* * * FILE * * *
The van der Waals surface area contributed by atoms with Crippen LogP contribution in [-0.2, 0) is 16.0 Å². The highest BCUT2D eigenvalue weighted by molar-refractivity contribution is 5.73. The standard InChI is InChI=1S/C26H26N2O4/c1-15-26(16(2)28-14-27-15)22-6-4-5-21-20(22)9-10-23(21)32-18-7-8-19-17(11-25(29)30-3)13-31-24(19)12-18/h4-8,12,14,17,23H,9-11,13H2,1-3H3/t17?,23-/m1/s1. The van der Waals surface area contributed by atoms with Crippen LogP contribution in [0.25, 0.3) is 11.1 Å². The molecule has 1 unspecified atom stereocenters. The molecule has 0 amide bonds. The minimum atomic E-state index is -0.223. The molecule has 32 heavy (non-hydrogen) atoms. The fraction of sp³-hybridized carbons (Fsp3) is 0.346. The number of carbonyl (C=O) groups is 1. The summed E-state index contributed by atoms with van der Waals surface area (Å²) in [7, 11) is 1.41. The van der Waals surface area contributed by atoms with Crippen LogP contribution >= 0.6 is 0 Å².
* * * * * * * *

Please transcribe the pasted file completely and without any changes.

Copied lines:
The van der Waals surface area contributed by atoms with Crippen LogP contribution in [-0.2, 0) is 16.0 Å². The highest BCUT2D eigenvalue weighted by molar-refractivity contribution is 5.73. The standard InChI is InChI=1S/C26H26N2O4/c1-15-26(16(2)28-14-27-15)22-6-4-5-21-20(22)9-10-23(21)32-18-7-8-19-17(11-25(29)30-3)13-31-24(19)12-18/h4-8,12,14,17,23H,9-11,13H2,1-3H3/t17?,23-/m1/s1. The van der Waals surface area contributed by atoms with Crippen LogP contribution in [0.25, 0.3) is 11.1 Å². The molecule has 1 unspecified atom stereocenters. The molecule has 0 amide bonds. The minimum atomic E-state index is -0.223. The molecule has 32 heavy (non-hydrogen) atoms. The fraction of sp³-hybridized carbons (Fsp3) is 0.346. The number of carbonyl (C=O) groups is 1. The summed E-state index contributed by atoms with van der Waals surface area (Å²) in [7, 11) is 1.41. The van der Waals surface area contributed by atoms with Crippen LogP contribution >= 0.6 is 0 Å².